This Is Why Focus Is So Important

This Is Why Focus Is So Important

Barnes & Noble gave up on its color Nook reader today.  From this NY Times article:

"Barnes & Noble Changes Course on Nook | Barnes & Noble conceded on Tuesday that it could not compete head to head with the iPad and the Kindle Fire, Michael J. de la Merced reports in The New York Times.
Reporting a big loss at its Nook e-reader division that dragged down the company's fourth-quarter results, Barnes & Noble said it would no longer make its own color tablets. Instead, it will work with third parties, which will make the devices in exchange for co-branding opportunities.
The announcement is essentially Barnes & Noble's white flag, signaling that it cannot compete in a market dominated by Apple, and Samsung."

This is why it's critical for a company to clearly define and articulate (both internally to employees and externally to the world) what business it's in.  Barnes & Noble was a retail chain book seller trying to make a tablet.  That didn't work.

Contrast that with Amazon.  Amazon, too, was in the business of selling books originally.  But its goal is "To be earth’s most customer centric company."  And mobile is extremely customer-centric.  Therefore, the Kindle fire is an integral part of Amazon's core goal.  It's not a division to be spun off, or a sub-unit of a larger company with an entirely different goal.

I don't know the details of what went on inside of Barnes & Noble.  But I'd be willing to bet that the company wasn't willing to de-prioritize its legacy retail business enough to fully bet on the Nook.  And because of that, the Nook never got the company's core focus.  I imagine that Barnes & Noble wanted to keep the revenue from its legacy business while investing in what might come next.  But that means that every decision made at the company didn't have the lens of the company's core focus guiding it.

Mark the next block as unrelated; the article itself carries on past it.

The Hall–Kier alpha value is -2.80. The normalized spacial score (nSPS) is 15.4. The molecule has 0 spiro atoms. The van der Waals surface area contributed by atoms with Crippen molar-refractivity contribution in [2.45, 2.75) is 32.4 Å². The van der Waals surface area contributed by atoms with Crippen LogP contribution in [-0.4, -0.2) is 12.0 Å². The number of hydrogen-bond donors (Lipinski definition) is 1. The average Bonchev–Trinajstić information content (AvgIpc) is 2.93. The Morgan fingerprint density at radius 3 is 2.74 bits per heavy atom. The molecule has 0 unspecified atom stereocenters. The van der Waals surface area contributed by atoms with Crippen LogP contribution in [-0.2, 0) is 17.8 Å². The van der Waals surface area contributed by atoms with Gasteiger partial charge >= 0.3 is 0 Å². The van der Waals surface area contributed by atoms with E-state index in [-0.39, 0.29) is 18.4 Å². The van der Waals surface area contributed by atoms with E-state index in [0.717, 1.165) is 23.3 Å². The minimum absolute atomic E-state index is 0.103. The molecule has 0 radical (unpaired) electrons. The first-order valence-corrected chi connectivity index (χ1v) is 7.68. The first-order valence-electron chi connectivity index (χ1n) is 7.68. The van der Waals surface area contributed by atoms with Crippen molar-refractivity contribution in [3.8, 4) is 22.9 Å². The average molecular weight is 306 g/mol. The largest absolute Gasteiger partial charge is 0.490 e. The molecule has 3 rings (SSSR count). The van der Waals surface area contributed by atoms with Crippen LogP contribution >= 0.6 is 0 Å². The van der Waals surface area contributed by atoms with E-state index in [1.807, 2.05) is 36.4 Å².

By contrast, at Amazon, it's easy.  Whatever decision anyone in the company is making, the lens that the decision is held up against is "does this help us become the earth's most customer centric company?"  If the answer's yes, then the path is obvious.  There's no arguing whether a mobile tablet makes sense for Amazon to produce.  If it gets Amazon closer to the customer, then they do it.

These changes in thinking at the most macro level have massive implications to the entire business and its ability to evolve and stay competitive.  Get your most macro focus & goals right and the decisions will flow easily from there.  But if those aren't clear, there will be immeasurable amounts of friction within the organization as employees try to wade through difficult prioritizations and decisions on a daily basis, with outcomes like the fate of Nook at the end of that tumultuous process.